The Wonder, a film starring Florence Pugh, transports us to Ireland in the 19th century and tells a tale that challenges both science and religion. A review by Pinkvilla is below.
The Wonder releases on Netflix on November 16
|Rating||3.5 / 5|
The Wonder follows Lib Wright, an English nurse who travels to a distant Irish hamlet, who plays Florence Pugh. The movie, which is based on Emma Donoghue’s book of the same name, is set in the 19th century and introduces us to Lib as a nurse who has been asked to investigate the mysterious illness of 11-year-old Anna O’Donnell (Kla Lord Cassidy), who hasn’t eaten in several months but still appears to be in excellent health. The infant is being watched by Lib and a nun alternately in order to learn more about her intriguing condition. Dr. McBrearty instructs Lib to provide nursing care for Anna (Tony Jones). The conflict between the spiritual and physiological approaches to comprehending Anna’s condition.
To understand more about the young girl’s intriguing condition, Lib and a nun are recruited to alternately watch over the child. Dr. McBrearty instructs Lib to tend to Anna while she is in the hospital (Tony Jones). The struggle between the spiritual and the scientific explanations of Anna’s condition presents Lib with a conundrum. It remains to be seen if Lib will learn the truth regarding Anna’s health and what will happen to the amazing girl.
The Wonder gets off to an unusual start by revealing a behind-the-scenes detail that serves as a reminder of how artificially constructed stories are. You will quickly see that, even in the absence of any technological advancements, the 19th century still had the capacity to concoct fantastical tales based on faith if you think of filmmaking itself as a mechanism intended to deceive you into believing things. The characters of Lib, a nurse who served in the war, experienced the loss of a kid, and is convinced that no miracle child can live four months without sustenance, put faith against medical science. The church is on the other side.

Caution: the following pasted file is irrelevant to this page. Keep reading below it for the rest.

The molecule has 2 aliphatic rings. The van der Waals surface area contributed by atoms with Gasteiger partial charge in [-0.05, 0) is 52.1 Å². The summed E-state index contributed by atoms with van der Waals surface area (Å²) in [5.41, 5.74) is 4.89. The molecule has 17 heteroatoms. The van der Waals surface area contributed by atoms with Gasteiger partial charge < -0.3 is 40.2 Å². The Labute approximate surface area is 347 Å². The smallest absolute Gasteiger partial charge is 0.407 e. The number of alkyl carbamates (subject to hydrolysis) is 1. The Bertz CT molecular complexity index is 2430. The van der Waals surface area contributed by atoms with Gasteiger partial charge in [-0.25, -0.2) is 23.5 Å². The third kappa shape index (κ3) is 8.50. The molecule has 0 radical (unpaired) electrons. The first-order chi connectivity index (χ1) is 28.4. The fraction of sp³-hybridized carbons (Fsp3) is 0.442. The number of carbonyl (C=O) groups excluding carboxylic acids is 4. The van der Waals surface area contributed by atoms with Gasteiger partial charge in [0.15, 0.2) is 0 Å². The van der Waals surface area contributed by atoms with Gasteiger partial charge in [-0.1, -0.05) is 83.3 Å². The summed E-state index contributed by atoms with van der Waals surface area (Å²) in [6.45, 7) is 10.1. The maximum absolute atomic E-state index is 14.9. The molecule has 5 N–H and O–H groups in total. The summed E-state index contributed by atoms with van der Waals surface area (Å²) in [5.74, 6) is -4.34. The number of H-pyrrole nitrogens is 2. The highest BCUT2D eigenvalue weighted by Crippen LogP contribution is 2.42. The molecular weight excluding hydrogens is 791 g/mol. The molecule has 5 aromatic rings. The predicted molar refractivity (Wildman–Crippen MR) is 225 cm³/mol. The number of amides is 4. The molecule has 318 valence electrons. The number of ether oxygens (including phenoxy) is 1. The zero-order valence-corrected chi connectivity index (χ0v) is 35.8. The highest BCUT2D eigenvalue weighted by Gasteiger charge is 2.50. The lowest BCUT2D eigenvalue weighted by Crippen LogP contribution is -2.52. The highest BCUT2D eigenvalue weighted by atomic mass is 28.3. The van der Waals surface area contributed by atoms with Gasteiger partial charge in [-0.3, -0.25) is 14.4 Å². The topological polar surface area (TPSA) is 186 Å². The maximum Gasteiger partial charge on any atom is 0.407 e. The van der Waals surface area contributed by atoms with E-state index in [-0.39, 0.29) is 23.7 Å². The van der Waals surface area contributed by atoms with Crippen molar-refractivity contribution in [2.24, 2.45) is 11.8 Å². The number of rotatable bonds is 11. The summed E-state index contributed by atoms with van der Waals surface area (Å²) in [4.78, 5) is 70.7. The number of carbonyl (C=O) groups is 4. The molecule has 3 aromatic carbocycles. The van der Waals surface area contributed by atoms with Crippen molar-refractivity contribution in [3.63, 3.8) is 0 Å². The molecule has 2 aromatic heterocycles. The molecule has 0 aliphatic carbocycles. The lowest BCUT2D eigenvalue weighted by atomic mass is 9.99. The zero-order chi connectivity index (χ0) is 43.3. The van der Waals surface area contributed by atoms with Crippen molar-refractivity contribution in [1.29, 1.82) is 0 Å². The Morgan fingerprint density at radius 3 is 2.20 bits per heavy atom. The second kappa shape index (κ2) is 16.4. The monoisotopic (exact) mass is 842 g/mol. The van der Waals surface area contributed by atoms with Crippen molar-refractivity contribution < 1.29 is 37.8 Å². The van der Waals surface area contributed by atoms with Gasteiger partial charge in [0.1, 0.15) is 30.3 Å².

People want to think of Anna as a blessing and a modern saint. Given that a council of men wants to downgrade Lib’s observations and turn her into an observer rather than a nurse, it appears that both systems—science and religion—are failing the two women. On the other hand, Anna is also being let down by the church because she is led to believe that while her death might come sooner, it will only bring her salvation.
Lib (Pugh) and Anna (Kla Lord Cassidy) are brought together by the loss they have experienced at their passings. While it could have seemed that the movie would continue to the plot, which centres on figuring out why Anna survived despite not eating, it’s interesting that the movie instead turns its attention to the nurse. Although the movie is called The Wonder, this isn’t Anna’s story. Instead, it centres on Lib’s quest for the courage to keep her word and her tenacity to save Anna, even if it means using wondrous methods.
Although the screenplay occasionally appears to lack coherence, there is something alluring about the way this story is conveyed that keeps you interested the entire time. The haunting score by Matthew Herbert combined with the psychodramatic approach of lights and close-ups that actually gives you an uncomfortable feeling works for the most part. The addition of a scene involving Kitty (Niamh Algar), in which she breaks the fourth wall and reminds us of the note on which the film began, creates some uncertainty, but it just acts as a narrative device to keep the audience’s interest.
In terms of the performances, Florence Pugh’s portrayal of Lib paints a hauntingly beautiful picture of a mother coping with the death of her child, trying to survive in a foreign land while feeling sadness and loneliness, and the empathic link she begins to establish with Anna while working as her nurse. Pugh masterfully conjures even in the voids. As Anna, Kla Lord Cassidy also does a fantastic job. After starting to confide in Pugh’s Lib in the second act, Cassidy shines especially brightly. Tony Jones and Tom Burke, who plays a journalist, both give strong performances in the supporting roles.
The directing of Sebastián Lelio has a significant impact as he transports us to a post-famine Ireland in the nineteenth century. The eerie atmosphere of the movie is especially effective as you peel back the layers of the narrative, which may start out as a straightforward inquiry about Anna’s survival but eventually delves into darker themes that make social commentary on the timeline and the age-old struggle between spiritual and scientific ideals. Together, the performers and the music create a narrative that is compelling enough for the ideal runtime.
Even though The Wonder has a lot of layers to reveal, several issues remain unresolved. Additionally, if you’re hoping for a plot that spells everything out for you, this can be a challenging film to watch because it leaves hints and traces rather than doing so.
- Florence Pugh’s stellar performance
- Matthew Herbert’s haunting score
- Sebastián Lelio unhurried direction
As you watch The Wonder, you’ll be forced to reflect on your life. The movie features excellent acting along with an engaging plot that will have you watching until the very end.